5 Ways to Work on Pencil Grasp Without A Pencil

For an OT in the school system pencil grasp can be a big focus for our students. Knowing how to encourage proper pencil grasp is helpful for all of our young students.

A tripod grasp is functional and it helps with a reduction of pain and hand fatigue.

Many teachers and therapists believe that the dynamic tripod is the only grasp that’s functional. However, there are other functional grasps that are just as sufficient as the tripod grasp.  A tripod grasp does help with more things than just writing like utilizing math manipulatives and engaging in kinesthetic learning with wiki sticks, Play-Doh, and clay.

It’s important  to encourage good pencil grasp early on. After 2nd grade, a grasp becomes “locked in”, and is difficult to change.

How to work on grasp without a pencil

Here are the 5 ways I use to work on pencil grasp with my students.

  Use a Stylus

  • A stylus is convenient to  utilize whenever my students want to engage in an activity on the IPad.  (I am truly passionate about the fact that the students I see have learned to use their index finger so heavily (with technology at an all time high than ever) that the use of a pencil has become very difficult to learn.  Anytime your student is using an IPad, incorporate a stylus. I particularly like the crayon shaped styluses for the younger ones (they are fun and relatable to them).  You can check them out here:

Use Skinny Dry Erase Markers

  • Dry erase markers and chalk are always fun and engaging for the students
  • Writing on a dry erase board/table or utilizing sidewalk chalk
  • Use chalkboard paint to turn any wall or table into a fun writing surface
  • Break the chalk into a shorter piece will aid in enforcing the proper grasp

Magna Doodle & Aqua Doodle

Magna Doodle and Aqua Doodle are awesome tools that make our students feel as if writing and drawing is play and not work (our specialty). Most children haven’t ever seen them.

  • Introduce this tool to draw pre-writing shapes or scribble. They normally come with a short writing utensil (always a plus) and only requires minimal storage space.

A Peg and Clay

Use a short stick (it can be a spare peg, craft stick, etc) to draw in clay, Play-Doh, or shaving cream. You can make this into a creative game with your students. Have them draw a smiley face or a house. Practice shapes and lines.  This works on developing pencil grasp as well as pre-writing skills and visual-motor skills.

Use Fine Motor Toys

There are so many fun fine motor toys to help the development of our student’s pencil grasps.

  • threading beads
  • pegboard activities
  • peeling stickers
  • utilizing tongs
  • stacking blocks

Want more ideas?  Get a free printable handout!

 

 

 

 

 

 

 

Related Reading:

crayons, grip, tripod grasp. OT, therapy bag, therapy organization, OT toys, Best therapy toys, School therapy supplies pencil grip, how to change grasp, digital pronate
manipulation, fine motor, OT, manipulative scissors, fine motor, manipulation, OT, development, gross motor, MissJaimeOT occupational therapy, OT, MissJaimeOT, special needs,

About the Author: 

Brittany Turner is a COTA/L (Certified Occupational Therapy Assistant) and a new member of the Miss Jaime, O.T. team. She has been in the OT field since 2014. She currently works full time in the public school system in Henry County Virginia with students ranging from 2 years of age-5th grade. She is also working PRN in a skilled nursing facility and inpatient rehabilitation. She’s busy in the OT field but she loves seeing the variety of patients and learning new things constantly.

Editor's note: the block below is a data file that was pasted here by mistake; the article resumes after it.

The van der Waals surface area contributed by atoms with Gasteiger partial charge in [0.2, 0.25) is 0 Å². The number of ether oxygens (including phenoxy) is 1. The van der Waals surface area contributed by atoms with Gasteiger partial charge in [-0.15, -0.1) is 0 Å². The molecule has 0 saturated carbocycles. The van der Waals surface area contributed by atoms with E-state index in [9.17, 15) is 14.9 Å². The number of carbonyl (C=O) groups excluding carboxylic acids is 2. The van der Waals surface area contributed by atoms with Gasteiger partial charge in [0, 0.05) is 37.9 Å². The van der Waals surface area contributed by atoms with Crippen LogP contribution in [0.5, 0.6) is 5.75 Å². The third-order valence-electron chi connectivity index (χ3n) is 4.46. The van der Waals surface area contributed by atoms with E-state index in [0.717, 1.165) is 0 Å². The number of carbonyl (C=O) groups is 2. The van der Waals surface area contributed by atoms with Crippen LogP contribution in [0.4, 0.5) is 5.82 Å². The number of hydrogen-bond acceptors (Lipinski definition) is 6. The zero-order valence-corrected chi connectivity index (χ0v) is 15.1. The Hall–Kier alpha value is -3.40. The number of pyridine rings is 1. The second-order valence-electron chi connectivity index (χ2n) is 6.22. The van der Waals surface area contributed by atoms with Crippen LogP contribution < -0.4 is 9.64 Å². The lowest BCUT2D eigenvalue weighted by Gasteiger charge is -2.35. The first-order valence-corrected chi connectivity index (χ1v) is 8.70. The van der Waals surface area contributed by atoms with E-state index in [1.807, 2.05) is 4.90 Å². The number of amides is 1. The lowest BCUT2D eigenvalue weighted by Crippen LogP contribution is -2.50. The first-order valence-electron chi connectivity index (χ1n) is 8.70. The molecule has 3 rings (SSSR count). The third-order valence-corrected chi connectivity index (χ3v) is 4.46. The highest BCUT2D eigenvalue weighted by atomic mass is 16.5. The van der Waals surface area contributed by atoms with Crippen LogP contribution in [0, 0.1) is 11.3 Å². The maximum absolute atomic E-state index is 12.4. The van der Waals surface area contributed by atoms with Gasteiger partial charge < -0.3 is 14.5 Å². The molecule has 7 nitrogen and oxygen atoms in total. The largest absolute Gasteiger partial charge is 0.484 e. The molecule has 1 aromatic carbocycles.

Brittany graduated with a Bachelor’s degree in Rehabilitation Studies from Winston Salem State University. She enjoys exercising, spending time with her family, and being involved with church activities.

Effortless art crayons

Effortless Art Crayons

“Effortless Art Crayons”  is a sponsored post

“Every time he wants to change colors, I have to waste two minutes adapting the crayon.  It’s such a waste of time!”

Occupational therapists and special education teachers are magicians when it comes to adapting stuff for our kids with weak motor skills, developmental delays, or atypical grasp patterns.  But sometimes it’s just a pain in the neck!

The main goal is to help children be independent.  So if an adult has to step in every few minutes to put the grip on a new crayon or adjust a child’s fingers so they are in a functional position, it goes against what we are working toward (Independence!)

It’s easy to keep a grip on a pencil, but what about crayons?  The child wants to change colors every few minutes- that’s half the fun!

I’ve found the solution. 

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How To Help A Child That Uses Too Much Pressure When Writing

Many children use too much pressure when writing.  Read on for OT tricks to conquer this problem!


“He breaks pencils like crazy, and then wastes 5 minutes each time to go sharpen it!  Why is he pressing so hard?”

The teacher’s cheeks were pink with frustration.  I could see her patience with Billy was at an all time low.

This little boy was bright, but he wasn’t producing neat work and he wasn’t finishing his work in an appropriate time frame.  And all because of one silly reason:

Too much pressure.

There are a few reasons why a child may be pressing too hard when writing, coloring and drawing.

too much pressure when writing

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